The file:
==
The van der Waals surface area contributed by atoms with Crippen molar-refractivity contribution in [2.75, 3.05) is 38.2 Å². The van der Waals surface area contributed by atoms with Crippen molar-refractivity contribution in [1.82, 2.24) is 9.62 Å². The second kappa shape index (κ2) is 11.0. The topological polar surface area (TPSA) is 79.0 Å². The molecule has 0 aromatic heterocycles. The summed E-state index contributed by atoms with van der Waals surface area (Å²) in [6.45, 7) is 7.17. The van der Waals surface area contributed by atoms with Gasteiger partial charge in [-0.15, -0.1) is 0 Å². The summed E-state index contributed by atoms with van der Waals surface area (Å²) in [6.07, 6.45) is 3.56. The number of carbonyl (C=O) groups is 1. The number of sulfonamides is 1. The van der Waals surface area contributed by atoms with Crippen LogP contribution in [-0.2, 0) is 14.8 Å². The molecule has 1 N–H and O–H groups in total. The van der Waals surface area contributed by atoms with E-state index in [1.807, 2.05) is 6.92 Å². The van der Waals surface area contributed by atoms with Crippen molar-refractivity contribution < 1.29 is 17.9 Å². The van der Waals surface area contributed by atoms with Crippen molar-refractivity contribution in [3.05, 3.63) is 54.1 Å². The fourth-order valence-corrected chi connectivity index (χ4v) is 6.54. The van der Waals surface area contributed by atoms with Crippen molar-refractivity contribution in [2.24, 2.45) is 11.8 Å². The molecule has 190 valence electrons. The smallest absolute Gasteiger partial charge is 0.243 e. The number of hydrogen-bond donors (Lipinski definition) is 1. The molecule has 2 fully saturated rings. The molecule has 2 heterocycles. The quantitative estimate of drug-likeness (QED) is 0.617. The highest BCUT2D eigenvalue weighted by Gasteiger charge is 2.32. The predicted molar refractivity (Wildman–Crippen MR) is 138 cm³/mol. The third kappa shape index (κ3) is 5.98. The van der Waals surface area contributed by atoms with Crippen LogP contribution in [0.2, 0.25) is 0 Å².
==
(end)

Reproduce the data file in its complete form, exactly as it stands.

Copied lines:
The van der Waals surface area contributed by atoms with Crippen molar-refractivity contribution in [2.75, 3.05) is 38.2 Å². The van der Waals surface area contributed by atoms with Crippen molar-refractivity contribution in [1.82, 2.24) is 9.62 Å². The second kappa shape index (κ2) is 11.0. The topological polar surface area (TPSA) is 79.0 Å². The molecule has 0 aromatic heterocycles. The summed E-state index contributed by atoms with van der Waals surface area (Å²) in [6.45, 7) is 7.17. The van der Waals surface area contributed by atoms with Gasteiger partial charge in [-0.15, -0.1) is 0 Å². The summed E-state index contributed by atoms with van der Waals surface area (Å²) in [6.07, 6.45) is 3.56. The number of carbonyl (C=O) groups is 1. The number of sulfonamides is 1. The van der Waals surface area contributed by atoms with Crippen LogP contribution in [-0.2, 0) is 14.8 Å². The molecule has 1 N–H and O–H groups in total. The van der Waals surface area contributed by atoms with E-state index in [1.807, 2.05) is 6.92 Å². The van der Waals surface area contributed by atoms with Crippen molar-refractivity contribution < 1.29 is 17.9 Å². The van der Waals surface area contributed by atoms with Crippen molar-refractivity contribution in [3.05, 3.63) is 54.1 Å². The fourth-order valence-corrected chi connectivity index (χ4v) is 6.54. The van der Waals surface area contributed by atoms with Crippen molar-refractivity contribution in [2.24, 2.45) is 11.8 Å². The molecule has 190 valence electrons. The smallest absolute Gasteiger partial charge is 0.243 e. The number of hydrogen-bond donors (Lipinski definition) is 1. The molecule has 2 fully saturated rings. The molecule has 2 heterocycles. The quantitative estimate of drug-likeness (QED) is 0.617. The highest BCUT2D eigenvalue weighted by Gasteiger charge is 2.32. The predicted molar refractivity (Wildman–Crippen MR) is 138 cm³/mol. The third kappa shape index (κ3) is 5.98. The van der Waals surface area contributed by atoms with Crippen LogP contribution in [0.2, 0.25) is 0 Å².